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Biodiversity

Canada and the US together with Mexico adopted both national and regional measures to strengthen conservation. In Canada, for example, a new federal act to protect endangered species, the Species at Risk Act, became effective in 2003 following several years of intensive consultations. In addition, more than 450 km2 of the Canadian Forces Base Suffield in Alberta was officially designated in June 2003 as Canada’s 51st National Wildlife Area. This designation represents a significant contribution to the Government of Canada’s goal of establishing protected areas to preserve critical wildlife habitats and protect species at risk (Environment Canada 2003d).

In the US, The H. Heinz III Center for Science, Economics and the Environment, produced the first Annual Update 2003, a Web-only revision to the groundbreaking report The State of the Nation’s Ecosystems, originally published in 2002 (Heinz Center 2002). The report lays out a blueprint for periodic reporting on the condition and use of ecosystems in the United States. Developed by experts from business, environmental organizations, universities, and federal, state, and local government agencies, it is designed to provide policymakers and the general public with a succinct and comprehensive – yet scientifically-sound and non-partisan – view of progress. The State of the Nation’s Ecosystems identifies what should be measured, counted, and reported so that decision-makers and the public can understand the changes occurring in the American landscape. The new data contained in Annual Update 2003 demonstrate a continuation of existing trends; no major deviations were reported (Heinz Center, 2004).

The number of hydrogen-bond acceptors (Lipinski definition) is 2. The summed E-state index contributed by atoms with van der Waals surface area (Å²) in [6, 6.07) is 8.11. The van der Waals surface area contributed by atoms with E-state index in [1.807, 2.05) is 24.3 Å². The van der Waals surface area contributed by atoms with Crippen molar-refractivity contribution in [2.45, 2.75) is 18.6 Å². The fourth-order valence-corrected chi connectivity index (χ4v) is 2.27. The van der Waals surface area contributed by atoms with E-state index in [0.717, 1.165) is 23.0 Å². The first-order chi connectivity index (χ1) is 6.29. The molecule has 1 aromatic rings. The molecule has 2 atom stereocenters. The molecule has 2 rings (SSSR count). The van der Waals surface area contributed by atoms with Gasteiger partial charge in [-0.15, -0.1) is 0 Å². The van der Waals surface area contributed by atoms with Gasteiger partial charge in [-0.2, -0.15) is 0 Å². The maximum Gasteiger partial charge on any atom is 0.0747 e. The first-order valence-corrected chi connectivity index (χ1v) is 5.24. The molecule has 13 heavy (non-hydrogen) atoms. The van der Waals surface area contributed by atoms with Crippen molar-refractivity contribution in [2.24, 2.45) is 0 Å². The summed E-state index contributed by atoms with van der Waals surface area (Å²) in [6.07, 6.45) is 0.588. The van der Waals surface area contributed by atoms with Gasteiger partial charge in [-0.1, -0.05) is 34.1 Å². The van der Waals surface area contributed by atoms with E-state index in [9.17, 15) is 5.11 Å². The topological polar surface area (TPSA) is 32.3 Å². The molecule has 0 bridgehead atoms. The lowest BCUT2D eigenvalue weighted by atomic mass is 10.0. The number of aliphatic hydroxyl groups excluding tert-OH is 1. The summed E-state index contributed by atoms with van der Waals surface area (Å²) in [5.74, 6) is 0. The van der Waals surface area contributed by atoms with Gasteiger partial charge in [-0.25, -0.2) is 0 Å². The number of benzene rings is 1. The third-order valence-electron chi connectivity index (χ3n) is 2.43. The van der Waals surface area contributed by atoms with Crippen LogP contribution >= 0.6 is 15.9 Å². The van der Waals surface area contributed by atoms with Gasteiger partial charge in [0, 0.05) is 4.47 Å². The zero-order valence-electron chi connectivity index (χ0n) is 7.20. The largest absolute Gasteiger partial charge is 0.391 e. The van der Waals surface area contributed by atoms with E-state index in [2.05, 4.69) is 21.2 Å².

In keeping with a negotiated agreement to expedite the protection of 29 species under the Endangered Species Act, the US Fish and Wildlife Service (US FWS) acted in 2003 to protect seven species in five states (White House 2003c).

At the regional level, Canada, the US and Mexico adopted in June 2003 a long-term strategy for the conservation of critical species and habitats in North America (CEC 2003). The biodiversity strategy has been described as a ‘landmark of cooperation’ that creates an opportunity for North America to serve as a ‘global leader’ (CEC 2003) through the development of cooperative approaches to address biodiversity issues over which there is shared concern. The main goals of the strategic plan are to:

promote the conservation of regions of ecological significance, migratory birds and transboundary species;

facilitate data and information sharing on monitoring and assessment, as well as best practices and priorities;

promote collaborative responses to the threats faced by ecosystems, habitats and species; and

identify and evaluate trade and biodiversity linkages.


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